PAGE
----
The start to the Kings’ seven-game homestand looked like a chance to build momentum entering Sunday’s game against the Golden State Warriors at Golden 1 Center.
But the Kings fell behind by 19 points against the injury-depleted Miami Heat and lost 107-102.
Next up for the Kings are the Los Angeles Clippers – without injured All-Stars Chris Paul and Blake Griffin – on Friday night.
But if the Kings learned anything in Wednesday’s loss, it’s that they must focus on their lack of early intensity rather than their opponent’s lineup. That has hurt Sacramento more than once this season.
Sign Up and Save
Get six months of free digital access to The Sacramento Bee
It appeared the Kings weren’t ready to play the Heat, who were missing players such as Hassan Whiteside. Sacramento made overcoming the early deficit especially hard as players spent nearly as much energy griping with officials.
When asked if the Kings took the Heat lightly, Kings forward Anthony Tolliver said, “You could say that, I guess. If you get down by 19 to anybody, either they’re extremely better than you or you didn’t execute what you’re supposed to do. I think ours was the latter. I think we just didn’t come out and execute things like we’re supposed to and definitely let the referees affect some of our decisions.”
The Clippers at full strength are NBA title contenders. That’s not the case when Raymond Felton and Austin Rivers start for Paul and Griffin.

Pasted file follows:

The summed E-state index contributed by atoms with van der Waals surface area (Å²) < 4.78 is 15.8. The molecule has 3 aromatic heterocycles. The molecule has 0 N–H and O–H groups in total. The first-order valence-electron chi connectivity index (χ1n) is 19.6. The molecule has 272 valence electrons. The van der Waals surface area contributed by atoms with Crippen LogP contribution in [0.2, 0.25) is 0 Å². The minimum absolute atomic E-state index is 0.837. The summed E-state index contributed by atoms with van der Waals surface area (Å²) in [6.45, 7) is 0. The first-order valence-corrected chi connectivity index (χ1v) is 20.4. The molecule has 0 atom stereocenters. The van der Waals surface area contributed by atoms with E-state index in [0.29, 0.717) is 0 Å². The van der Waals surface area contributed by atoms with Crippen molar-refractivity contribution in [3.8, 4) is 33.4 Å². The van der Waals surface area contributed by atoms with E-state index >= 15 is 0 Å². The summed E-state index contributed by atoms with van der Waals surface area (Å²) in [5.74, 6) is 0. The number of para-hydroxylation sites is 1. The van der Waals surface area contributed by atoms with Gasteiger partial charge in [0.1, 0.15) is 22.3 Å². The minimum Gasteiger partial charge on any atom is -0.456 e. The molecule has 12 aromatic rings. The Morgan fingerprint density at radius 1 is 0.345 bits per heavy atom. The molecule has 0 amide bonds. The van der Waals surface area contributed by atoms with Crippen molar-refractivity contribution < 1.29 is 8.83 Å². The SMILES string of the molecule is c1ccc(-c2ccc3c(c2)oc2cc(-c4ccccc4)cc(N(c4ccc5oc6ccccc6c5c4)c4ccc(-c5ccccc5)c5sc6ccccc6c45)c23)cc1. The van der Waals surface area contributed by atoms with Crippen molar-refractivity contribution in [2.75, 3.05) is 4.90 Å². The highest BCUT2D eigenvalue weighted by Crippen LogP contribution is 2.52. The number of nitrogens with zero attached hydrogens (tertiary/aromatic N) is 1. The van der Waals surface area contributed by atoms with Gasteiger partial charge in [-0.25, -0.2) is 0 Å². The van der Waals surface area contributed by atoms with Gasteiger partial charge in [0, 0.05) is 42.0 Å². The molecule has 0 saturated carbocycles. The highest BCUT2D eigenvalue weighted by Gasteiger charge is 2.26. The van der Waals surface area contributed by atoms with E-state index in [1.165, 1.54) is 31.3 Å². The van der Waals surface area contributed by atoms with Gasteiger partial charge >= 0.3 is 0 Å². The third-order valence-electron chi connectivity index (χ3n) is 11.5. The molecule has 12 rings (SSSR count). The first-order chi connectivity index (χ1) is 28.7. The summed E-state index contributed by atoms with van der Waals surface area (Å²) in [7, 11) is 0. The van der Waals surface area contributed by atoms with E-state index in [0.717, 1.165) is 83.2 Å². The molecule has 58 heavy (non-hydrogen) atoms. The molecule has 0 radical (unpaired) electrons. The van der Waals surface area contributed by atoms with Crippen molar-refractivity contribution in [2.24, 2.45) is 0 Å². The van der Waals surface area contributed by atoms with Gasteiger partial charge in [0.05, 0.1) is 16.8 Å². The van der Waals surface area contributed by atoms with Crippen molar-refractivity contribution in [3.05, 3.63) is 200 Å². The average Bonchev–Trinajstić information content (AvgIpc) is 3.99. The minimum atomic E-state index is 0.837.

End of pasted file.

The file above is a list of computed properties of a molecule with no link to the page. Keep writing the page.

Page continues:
The Kings are not good enough to overlook any team. Rivers, usually a reserve, scored 28 points in a 115-106 win over Memphis on Wednesday night.
And Rivers has played well against the Kings, including a 23-point effort in a win at Golden 1 Center in November.
When asked if it is difficult to prepare to play a squad not at full strength, Kings coach Dave Joerger said: “It’s not if you’re a professional. You just come out and do your job. Regardless of who’s playing, we needed to win (Wednesday) like we do every night. So it shouldn’t change your approach and your mindset.”
Sacramento is eighth in the Western Conference and talk about making the playoffs for the first time since 2006. Another lackluster performance – in which they trail big early and then hope to rally – against the Clippers wouldn’t help.
The Kings have overcome deficits to win this season by relying on the bench and DeMarcus Cousins, especially with Rudy Gay nursing a strained right hip flexor.
Gay has played in just one game since sustaining the injury Dec. 12 against the Los Angeles Lakers.
Cousins had one of his worst games of the season against Miami, making just 4 of 15 shots. That, along with falling behind by 19, was too much to overcome.
“We just weren’t ready,” said guard Ty Lawson. “ When we did (match the Heat’s intensity), we played well.”
If the Kings lack intensity against the Clippers, they could be in a familiar situation – a losing one.